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Promotions aren’t given, they’re earned. You have to advocate for yourself and showcase that you are the best possible candidate. It’s up to you to position yourself in a way that when you approach your manager and pitch yourself for a promotion, they say yes. What can you do to put yourself on the path to promotion?
Get clear on your value proposition.
Your value proposition is an overall picture of what you’ve accomplished in your current role that supports why you deserve a promotion. It highlights the results you’ve achieved, the ways you achieved them, your skill sets, and your best abilities. This is essentially the pitch you’ll use when you approach your manager for a promotion.
To create your value proposition, think about your biggest work accomplishments. What have you done in your current role that’s a good example of your strengths? What have you done in the past six months that’s relevant to the promotion you’re seeking? You’ll want to have as many concrete examples as possible. Once you’ve identified them, get detailed. Write down what you did and how you achieved your results. Add facts and figures to support your statements and strengthen your pitch.
Relationships are key to getting promoted. Managers do their due diligence when choosing who to promote. Part of that is talking to your supervisors and colleagues. This gives them an accurate picture of how you work overall and as part of a team. If you have people in your corner who can vouch for you, they’ll be able to talk about your strengths when asked by the manager.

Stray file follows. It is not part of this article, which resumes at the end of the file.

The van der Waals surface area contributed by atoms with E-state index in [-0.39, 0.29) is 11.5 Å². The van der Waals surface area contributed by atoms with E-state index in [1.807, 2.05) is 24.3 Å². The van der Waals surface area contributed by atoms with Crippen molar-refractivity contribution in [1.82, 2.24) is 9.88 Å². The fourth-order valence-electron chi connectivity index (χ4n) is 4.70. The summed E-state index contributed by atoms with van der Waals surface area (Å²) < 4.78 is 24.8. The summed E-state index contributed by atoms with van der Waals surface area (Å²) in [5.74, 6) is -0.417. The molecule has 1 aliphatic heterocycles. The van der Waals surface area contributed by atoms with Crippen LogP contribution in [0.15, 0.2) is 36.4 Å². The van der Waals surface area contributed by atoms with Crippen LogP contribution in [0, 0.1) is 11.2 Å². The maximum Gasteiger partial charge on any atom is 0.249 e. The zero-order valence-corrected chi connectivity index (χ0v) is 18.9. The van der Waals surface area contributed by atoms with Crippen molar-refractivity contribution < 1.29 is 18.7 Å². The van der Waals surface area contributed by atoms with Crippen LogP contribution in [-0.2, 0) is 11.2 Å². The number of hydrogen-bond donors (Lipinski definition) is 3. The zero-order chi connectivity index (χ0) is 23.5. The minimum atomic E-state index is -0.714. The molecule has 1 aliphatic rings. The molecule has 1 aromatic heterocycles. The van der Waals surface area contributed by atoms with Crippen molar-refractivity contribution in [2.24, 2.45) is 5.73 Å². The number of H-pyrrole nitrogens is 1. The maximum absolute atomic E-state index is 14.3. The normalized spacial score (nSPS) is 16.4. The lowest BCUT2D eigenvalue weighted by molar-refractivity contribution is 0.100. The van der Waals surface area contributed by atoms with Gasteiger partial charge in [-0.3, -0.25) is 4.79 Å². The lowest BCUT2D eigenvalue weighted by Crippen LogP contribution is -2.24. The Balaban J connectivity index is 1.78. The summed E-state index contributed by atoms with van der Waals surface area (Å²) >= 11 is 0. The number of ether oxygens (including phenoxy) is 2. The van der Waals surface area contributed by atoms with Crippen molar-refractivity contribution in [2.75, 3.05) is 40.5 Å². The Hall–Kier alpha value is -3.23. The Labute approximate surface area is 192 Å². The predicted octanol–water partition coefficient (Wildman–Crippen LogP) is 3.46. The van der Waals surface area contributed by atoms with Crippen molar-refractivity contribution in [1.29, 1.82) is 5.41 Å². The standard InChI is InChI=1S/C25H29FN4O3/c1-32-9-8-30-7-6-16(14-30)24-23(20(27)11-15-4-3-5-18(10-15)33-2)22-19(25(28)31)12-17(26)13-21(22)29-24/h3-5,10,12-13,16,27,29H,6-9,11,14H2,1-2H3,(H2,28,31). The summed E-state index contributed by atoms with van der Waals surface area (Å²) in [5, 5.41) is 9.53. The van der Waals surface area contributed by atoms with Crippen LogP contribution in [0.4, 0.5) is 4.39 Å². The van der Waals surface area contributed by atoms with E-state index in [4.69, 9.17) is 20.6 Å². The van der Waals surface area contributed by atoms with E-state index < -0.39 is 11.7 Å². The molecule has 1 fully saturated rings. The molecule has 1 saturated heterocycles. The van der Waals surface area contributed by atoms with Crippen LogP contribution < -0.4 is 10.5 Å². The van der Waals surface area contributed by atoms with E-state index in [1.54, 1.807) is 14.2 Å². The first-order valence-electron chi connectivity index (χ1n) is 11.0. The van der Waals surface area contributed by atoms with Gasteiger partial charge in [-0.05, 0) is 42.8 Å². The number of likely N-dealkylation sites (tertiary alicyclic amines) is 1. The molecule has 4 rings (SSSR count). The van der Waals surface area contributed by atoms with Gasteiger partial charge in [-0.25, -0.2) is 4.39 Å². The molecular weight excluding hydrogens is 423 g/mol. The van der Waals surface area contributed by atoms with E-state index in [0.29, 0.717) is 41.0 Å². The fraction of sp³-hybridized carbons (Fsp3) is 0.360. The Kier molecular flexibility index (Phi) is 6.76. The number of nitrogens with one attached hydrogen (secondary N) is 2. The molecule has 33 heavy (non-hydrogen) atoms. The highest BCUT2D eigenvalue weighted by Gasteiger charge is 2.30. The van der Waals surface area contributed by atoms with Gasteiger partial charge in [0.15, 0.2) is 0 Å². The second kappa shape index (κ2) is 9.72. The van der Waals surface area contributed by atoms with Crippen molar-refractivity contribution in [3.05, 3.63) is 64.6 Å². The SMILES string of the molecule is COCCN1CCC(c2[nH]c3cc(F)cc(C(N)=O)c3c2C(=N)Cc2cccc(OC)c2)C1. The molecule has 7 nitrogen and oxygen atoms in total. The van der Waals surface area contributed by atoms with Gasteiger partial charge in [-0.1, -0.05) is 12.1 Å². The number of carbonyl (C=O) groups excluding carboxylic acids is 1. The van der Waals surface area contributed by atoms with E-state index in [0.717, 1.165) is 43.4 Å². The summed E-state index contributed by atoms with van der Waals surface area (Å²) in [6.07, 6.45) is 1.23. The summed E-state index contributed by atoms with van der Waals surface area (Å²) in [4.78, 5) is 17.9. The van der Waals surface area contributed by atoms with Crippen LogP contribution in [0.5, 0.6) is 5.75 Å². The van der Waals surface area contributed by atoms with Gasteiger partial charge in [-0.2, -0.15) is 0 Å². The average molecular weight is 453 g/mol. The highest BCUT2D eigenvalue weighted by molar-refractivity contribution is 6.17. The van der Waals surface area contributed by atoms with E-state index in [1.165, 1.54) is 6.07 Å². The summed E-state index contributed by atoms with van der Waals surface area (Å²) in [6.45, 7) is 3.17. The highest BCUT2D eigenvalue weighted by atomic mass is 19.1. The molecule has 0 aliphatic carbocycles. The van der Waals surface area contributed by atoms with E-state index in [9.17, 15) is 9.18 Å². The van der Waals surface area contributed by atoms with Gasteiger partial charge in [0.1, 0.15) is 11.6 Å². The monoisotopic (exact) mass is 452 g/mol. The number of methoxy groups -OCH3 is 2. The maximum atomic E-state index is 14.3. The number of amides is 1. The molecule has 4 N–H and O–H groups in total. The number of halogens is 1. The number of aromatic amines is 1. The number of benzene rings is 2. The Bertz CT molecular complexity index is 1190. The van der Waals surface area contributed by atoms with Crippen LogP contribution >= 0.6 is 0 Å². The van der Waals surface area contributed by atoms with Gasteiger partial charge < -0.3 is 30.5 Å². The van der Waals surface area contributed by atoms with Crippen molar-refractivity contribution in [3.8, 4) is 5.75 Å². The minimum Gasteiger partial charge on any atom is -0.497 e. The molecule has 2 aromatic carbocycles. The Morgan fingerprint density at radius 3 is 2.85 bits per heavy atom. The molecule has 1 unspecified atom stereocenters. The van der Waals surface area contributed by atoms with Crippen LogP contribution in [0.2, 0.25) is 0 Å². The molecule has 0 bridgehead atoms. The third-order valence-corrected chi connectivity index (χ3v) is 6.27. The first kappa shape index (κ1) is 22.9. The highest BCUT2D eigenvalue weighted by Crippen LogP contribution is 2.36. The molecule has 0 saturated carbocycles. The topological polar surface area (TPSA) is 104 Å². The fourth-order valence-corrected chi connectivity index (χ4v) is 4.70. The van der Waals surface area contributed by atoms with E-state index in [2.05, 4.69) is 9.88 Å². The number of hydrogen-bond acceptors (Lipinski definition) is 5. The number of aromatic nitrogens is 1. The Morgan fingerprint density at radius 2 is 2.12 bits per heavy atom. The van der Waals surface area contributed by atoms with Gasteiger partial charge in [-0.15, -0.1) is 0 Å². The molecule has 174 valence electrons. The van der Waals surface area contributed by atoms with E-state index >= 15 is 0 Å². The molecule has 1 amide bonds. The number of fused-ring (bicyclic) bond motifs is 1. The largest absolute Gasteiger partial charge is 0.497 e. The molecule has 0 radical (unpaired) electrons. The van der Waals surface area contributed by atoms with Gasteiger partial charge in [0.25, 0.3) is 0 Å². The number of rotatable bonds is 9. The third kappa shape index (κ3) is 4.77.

There are four people who you need to build relationships with when you’re seeking a promotion – your direct supervisor, a mentor, a sponsor, and a colleague. Each person in your network can help you in some way, and you never know who could be instrumental in getting you promoted. Your direct supervisor is basically your lifeline, as they’re able to both help you prepare for the promotion and provide candid feedback. A mentor serves many roles, from counselor to confidant. A sponsor is the person who can vouch for you and pitch you as the best person for the promotion. Depending on how close you are with your colleagues, they can serve a role similar to either mentor or sponsor.
Don’t make assumptions.
Don’t assume that a job well done is all it takes to get promoted. If that were the case, promotions would be handed out after every project is completed. There are always multiple factors that go into promotions. Those factors depend on the type of job, amount of responsibility the position requires, and even the industry. There’s no magic formula that says if you do x, y, and z, you’ll be promoted.
Don’t assume that your manager knows you’re looking for a promotion. Unless you work directly with your manager, or the person responsible for approving promotions, they aren’t likely to be aware of everything you do or why you’re qualified for a promotion. It’s up to you to show them, and to position yourself in a way that makes them say yes when you ask.
The only way to know exactly what you’ll need to do is to ask. Talk to your supervisor and share your aspirations with them. Ask them what specific steps you can take to make the promotion happen. When you understand exactly what’s needed to be selected for a promotion, you’re able to take action to make it happen.
Work for it.
Promotions are earned, not given. Talent alone won’t earn you a promotion. You have to be committed to putting in the work and going above and beyond your basic job responsibilities. Your performance matters more than any other factor when it comes to promotions. If you’re not performing consistently at a high level, you’re not likely to be selected for a promotion. Doing a good job isn’t enough to get a promotion – you have to be exceptional.
January 28, 2019 at 12:32AM
Forbes – Entrepreneurs